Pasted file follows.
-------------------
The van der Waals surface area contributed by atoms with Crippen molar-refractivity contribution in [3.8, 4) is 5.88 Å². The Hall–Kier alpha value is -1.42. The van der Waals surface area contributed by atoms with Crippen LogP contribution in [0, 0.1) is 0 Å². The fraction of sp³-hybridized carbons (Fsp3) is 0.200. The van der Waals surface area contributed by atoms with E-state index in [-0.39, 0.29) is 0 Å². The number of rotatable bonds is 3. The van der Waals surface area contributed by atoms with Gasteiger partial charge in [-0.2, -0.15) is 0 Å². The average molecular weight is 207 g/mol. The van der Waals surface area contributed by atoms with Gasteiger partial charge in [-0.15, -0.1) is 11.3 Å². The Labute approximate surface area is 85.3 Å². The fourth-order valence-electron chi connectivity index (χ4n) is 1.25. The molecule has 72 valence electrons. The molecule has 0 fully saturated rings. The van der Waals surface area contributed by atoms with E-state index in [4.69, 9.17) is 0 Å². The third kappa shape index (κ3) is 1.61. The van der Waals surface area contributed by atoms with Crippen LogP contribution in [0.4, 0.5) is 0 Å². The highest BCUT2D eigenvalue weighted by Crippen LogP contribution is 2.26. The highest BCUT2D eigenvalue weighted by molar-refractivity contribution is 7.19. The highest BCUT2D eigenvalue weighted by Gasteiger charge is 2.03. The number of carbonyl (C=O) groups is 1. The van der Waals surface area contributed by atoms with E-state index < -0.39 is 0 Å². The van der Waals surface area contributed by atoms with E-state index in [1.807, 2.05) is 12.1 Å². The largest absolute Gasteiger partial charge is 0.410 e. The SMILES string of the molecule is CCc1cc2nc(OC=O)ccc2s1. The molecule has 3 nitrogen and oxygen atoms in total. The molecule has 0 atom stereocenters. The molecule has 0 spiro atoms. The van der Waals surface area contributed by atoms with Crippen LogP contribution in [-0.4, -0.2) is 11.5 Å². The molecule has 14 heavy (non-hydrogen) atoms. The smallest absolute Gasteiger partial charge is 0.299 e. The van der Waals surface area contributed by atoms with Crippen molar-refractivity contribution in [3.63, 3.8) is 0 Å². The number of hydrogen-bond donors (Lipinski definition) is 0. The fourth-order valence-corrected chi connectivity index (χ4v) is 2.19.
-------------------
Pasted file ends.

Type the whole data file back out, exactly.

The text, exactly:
The van der Waals surface area contributed by atoms with Crippen molar-refractivity contribution in [3.8, 4) is 5.88 Å². The Hall–Kier alpha value is -1.42. The van der Waals surface area contributed by atoms with Crippen LogP contribution in [0, 0.1) is 0 Å². The fraction of sp³-hybridized carbons (Fsp3) is 0.200. The van der Waals surface area contributed by atoms with E-state index in [-0.39, 0.29) is 0 Å². The number of rotatable bonds is 3. The van der Waals surface area contributed by atoms with Gasteiger partial charge in [-0.2, -0.15) is 0 Å². The average molecular weight is 207 g/mol. The van der Waals surface area contributed by atoms with Gasteiger partial charge in [-0.15, -0.1) is 11.3 Å². The Labute approximate surface area is 85.3 Å². The fourth-order valence-electron chi connectivity index (χ4n) is 1.25. The molecule has 72 valence electrons. The molecule has 0 fully saturated rings. The van der Waals surface area contributed by atoms with E-state index in [4.69, 9.17) is 0 Å². The third kappa shape index (κ3) is 1.61. The van der Waals surface area contributed by atoms with Crippen LogP contribution in [0.4, 0.5) is 0 Å². The highest BCUT2D eigenvalue weighted by Crippen LogP contribution is 2.26. The highest BCUT2D eigenvalue weighted by molar-refractivity contribution is 7.19. The highest BCUT2D eigenvalue weighted by Gasteiger charge is 2.03. The number of carbonyl (C=O) groups is 1. The van der Waals surface area contributed by atoms with E-state index < -0.39 is 0 Å². The van der Waals surface area contributed by atoms with E-state index in [1.807, 2.05) is 12.1 Å². The largest absolute Gasteiger partial charge is 0.410 e. The SMILES string of the molecule is CCc1cc2nc(OC=O)ccc2s1. The molecule has 3 nitrogen and oxygen atoms in total. The molecule has 0 atom stereocenters. The molecule has 0 spiro atoms. The van der Waals surface area contributed by atoms with Crippen LogP contribution in [-0.4, -0.2) is 11.5 Å². The molecule has 14 heavy (non-hydrogen) atoms. The smallest absolute Gasteiger partial charge is 0.299 e. The van der Waals surface area contributed by atoms with Crippen molar-refractivity contribution in [3.63, 3.8) is 0 Å². The number of hydrogen-bond donors (Lipinski definition) is 0. The fourth-order valence-corrected chi connectivity index (χ4v) is 2.19.